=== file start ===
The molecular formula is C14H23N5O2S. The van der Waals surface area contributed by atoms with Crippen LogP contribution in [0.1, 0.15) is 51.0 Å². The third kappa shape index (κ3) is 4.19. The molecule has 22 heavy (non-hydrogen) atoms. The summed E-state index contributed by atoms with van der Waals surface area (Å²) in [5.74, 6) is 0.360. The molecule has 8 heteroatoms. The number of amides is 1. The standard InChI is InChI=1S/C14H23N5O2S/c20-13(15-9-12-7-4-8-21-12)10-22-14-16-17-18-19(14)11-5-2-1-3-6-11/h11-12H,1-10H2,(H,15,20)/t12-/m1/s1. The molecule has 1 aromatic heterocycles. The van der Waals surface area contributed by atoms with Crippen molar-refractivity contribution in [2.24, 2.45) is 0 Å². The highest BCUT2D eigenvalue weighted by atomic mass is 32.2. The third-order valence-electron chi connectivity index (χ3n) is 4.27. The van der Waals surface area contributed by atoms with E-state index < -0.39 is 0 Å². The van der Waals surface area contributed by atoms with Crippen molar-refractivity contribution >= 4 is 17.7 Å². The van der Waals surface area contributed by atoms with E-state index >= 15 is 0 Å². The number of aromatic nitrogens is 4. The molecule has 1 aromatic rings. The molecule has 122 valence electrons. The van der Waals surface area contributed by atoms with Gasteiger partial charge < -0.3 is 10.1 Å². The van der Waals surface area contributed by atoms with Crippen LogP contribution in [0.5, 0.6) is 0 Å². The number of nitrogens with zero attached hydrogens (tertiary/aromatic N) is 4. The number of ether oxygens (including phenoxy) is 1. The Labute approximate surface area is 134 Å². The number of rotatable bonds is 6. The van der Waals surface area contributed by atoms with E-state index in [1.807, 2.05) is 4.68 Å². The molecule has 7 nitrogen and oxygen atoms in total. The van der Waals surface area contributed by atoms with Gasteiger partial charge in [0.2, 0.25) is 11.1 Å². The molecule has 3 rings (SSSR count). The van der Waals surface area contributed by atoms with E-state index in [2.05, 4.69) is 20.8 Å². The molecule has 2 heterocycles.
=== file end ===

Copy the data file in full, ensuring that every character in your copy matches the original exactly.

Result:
The molecular formula is C14H23N5O2S. The van der Waals surface area contributed by atoms with Crippen LogP contribution in [0.1, 0.15) is 51.0 Å². The third kappa shape index (κ3) is 4.19. The molecule has 22 heavy (non-hydrogen) atoms. The summed E-state index contributed by atoms with van der Waals surface area (Å²) in [5.74, 6) is 0.360. The molecule has 8 heteroatoms. The number of amides is 1. The standard InChI is InChI=1S/C14H23N5O2S/c20-13(15-9-12-7-4-8-21-12)10-22-14-16-17-18-19(14)11-5-2-1-3-6-11/h11-12H,1-10H2,(H,15,20)/t12-/m1/s1. The molecule has 1 aromatic heterocycles. The van der Waals surface area contributed by atoms with Crippen molar-refractivity contribution in [2.24, 2.45) is 0 Å². The highest BCUT2D eigenvalue weighted by atomic mass is 32.2. The third-order valence-electron chi connectivity index (χ3n) is 4.27. The van der Waals surface area contributed by atoms with E-state index < -0.39 is 0 Å². The van der Waals surface area contributed by atoms with Crippen molar-refractivity contribution >= 4 is 17.7 Å². The van der Waals surface area contributed by atoms with E-state index >= 15 is 0 Å². The number of aromatic nitrogens is 4. The molecule has 1 aromatic rings. The molecule has 122 valence electrons. The van der Waals surface area contributed by atoms with Gasteiger partial charge < -0.3 is 10.1 Å². The van der Waals surface area contributed by atoms with Crippen LogP contribution in [0.5, 0.6) is 0 Å². The number of nitrogens with zero attached hydrogens (tertiary/aromatic N) is 4. The number of ether oxygens (including phenoxy) is 1. The Labute approximate surface area is 134 Å². The number of rotatable bonds is 6. The van der Waals surface area contributed by atoms with E-state index in [1.807, 2.05) is 4.68 Å². The molecule has 7 nitrogen and oxygen atoms in total. The van der Waals surface area contributed by atoms with Gasteiger partial charge in [0.2, 0.25) is 11.1 Å². The molecule has 3 rings (SSSR count). The van der Waals surface area contributed by atoms with E-state index in [2.05, 4.69) is 20.8 Å². The molecule has 2 heterocycles.